J500 Media and the Environment


A Means to No End by IanN

The more I read and think about the concept of sustainability, the harder I find it to define. It seems too large an idea to encompass in a few words. I understand sustainability as strictly relying on renewable resources to support an organism or organizations indefinitely. If a system requires a resource for energy to operate or survive, the resource must be sustained otherwise the system comes to a halt. Therefore, sustainability is a means to no end. In theory this is simple, but in practice extremely hard.

To be successful, the concept of sustainability, the idea of reliance on renewable resources, has to be perceived as a process. This means framing issues as “more sustainable,” rather than the notion of total sustainability. One way to kill initiatives is to make people feel bad for not meeting almost impossible expectations. Like the “pro-life” movement, environmentalists have often been perceived as having an all or nothing, scorched-earth mentality. People and organizations need realistic and attainable goals. For instance, almost everybody on my street recycles because the city provides the service. Many Americans want to do the right thing, but don’t want to live in a tepee in Taos either, and also have limited time and budgets. Society is so complex that hardly anyone can live off the land. Christopher McCandless, the person who inspired the book and movie “Into the Wild,” gave up on our consumerist society and traveled to Alaska to live off the land. He was able to sustain himself for about six months.

For most of us who don’t live on communes or ashrams, or in Sweden, or Boulder, complete sustainability (or even marginal sustainabicommune2xlity) is almost impossible. As an example, it would cost tens of thousands of dollars to outfit my house with enough solar panels to power it, even though it might pay for itself in decades. This would just be one part of moving off the grid. I would then have to procure my own food (it is late to start a vegetable garden this year and I am not a very good hunter/fisherman) and borrow or steal a bicycle if I wanted to go outside my neighborhood. Then there is the question of plumbing. Also, I am not sure my wife would go for it. It was a battle to stop buying bottled water.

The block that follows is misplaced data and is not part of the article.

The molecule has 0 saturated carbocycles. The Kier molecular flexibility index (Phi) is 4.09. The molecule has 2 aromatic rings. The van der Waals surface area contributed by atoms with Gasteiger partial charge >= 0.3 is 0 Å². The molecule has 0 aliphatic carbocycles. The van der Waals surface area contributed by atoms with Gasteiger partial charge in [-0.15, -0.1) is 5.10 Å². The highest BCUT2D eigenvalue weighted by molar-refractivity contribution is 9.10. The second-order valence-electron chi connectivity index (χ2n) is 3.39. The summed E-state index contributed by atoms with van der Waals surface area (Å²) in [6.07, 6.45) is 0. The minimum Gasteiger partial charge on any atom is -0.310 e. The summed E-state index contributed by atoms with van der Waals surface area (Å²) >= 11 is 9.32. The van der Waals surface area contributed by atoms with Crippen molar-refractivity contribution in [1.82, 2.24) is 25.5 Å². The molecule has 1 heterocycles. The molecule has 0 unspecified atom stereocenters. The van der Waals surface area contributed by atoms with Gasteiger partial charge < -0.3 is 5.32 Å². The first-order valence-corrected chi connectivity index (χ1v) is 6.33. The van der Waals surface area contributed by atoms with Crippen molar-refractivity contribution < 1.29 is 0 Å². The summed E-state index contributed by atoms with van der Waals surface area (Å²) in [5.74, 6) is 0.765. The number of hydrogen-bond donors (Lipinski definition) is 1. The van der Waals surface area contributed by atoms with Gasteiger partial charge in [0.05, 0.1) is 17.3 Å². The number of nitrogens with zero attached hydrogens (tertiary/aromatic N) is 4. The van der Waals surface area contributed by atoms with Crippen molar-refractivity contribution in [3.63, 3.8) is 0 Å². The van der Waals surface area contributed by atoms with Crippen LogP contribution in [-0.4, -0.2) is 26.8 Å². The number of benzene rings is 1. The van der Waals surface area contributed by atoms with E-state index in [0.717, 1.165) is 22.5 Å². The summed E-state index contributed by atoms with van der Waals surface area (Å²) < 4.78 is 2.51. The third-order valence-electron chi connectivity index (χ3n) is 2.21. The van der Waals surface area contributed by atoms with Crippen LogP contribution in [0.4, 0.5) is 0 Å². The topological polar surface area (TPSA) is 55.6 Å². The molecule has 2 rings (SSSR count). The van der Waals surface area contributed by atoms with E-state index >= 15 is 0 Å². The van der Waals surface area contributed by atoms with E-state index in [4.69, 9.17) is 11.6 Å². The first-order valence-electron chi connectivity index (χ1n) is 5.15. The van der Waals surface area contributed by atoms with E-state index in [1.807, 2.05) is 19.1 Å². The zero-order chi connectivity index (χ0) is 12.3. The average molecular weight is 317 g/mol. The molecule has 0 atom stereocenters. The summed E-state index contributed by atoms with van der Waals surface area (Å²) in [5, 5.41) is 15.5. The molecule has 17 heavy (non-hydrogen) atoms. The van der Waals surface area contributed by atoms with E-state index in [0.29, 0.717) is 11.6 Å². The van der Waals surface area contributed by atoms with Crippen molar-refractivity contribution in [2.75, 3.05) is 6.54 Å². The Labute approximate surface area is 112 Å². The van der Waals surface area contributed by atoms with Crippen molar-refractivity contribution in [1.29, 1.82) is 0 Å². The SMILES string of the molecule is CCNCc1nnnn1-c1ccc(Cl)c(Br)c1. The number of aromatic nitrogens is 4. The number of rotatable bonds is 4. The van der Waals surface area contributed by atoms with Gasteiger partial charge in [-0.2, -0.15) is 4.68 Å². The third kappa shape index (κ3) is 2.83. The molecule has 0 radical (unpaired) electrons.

Sustainability is a great filter for making decisions that not only help the environment, but are also usually more efficient.  Ultimately, it is depressing to think that as an American living in Kansas City most of the resources I consume are unsustainable, except for the sunshine, produce and air. I do what I can, but a lot of time I feel like I don’t have too much choice about it. For now, I need gas to drive to work so I can sustain myself and my family.

–Ian N.

Advertisements

2 Comments so far
Leave a comment

Hi Ian,

I have run into the same issues you’re talking about – solar power to bottled water. (After watching “Into the Wild” my wife was afraid I might get some crazy ideas 🙂 ) But as I mulled over the issues, I realized that my trouble was trying to do the “big” solutions when so many smaller ones could be just as effective.
For example, using solar energy to power a lawnmower. It doesn’t cost as much and is easily doable over a few weekends. Or bicycling part-way to a co-worker’s house or a parking lot so you can share a ride.
Do you think several of these little things might be able to offset the big ones that are probably not ready for prime time yet?

-Victor V

Comment by victorvi

Hi Victor,

Thanks for your comment. I think the little things do have a limited impact and, like I wrote, I do what I can. But I don’t think the little things, like household recycling, offset industrial, oil, and coal pollution. It seems like so many of these things, such as where I get my household power, are out of my control. I think there are promising solutions, such as wind power and hydrogen fuel cells, but it will be a long time before technologies like these have a significant impact on our consumption of non-renewable resources.

–Ian N.

Comment by IanN




Leave a Reply

Fill in your details below or click an icon to log in:

WordPress.com Logo

You are commenting using your WordPress.com account. Log Out / Change )

Twitter picture

You are commenting using your Twitter account. Log Out / Change )

Facebook photo

You are commenting using your Facebook account. Log Out / Change )

Google+ photo

You are commenting using your Google+ account. Log Out / Change )

Connecting to %s



%d bloggers like this: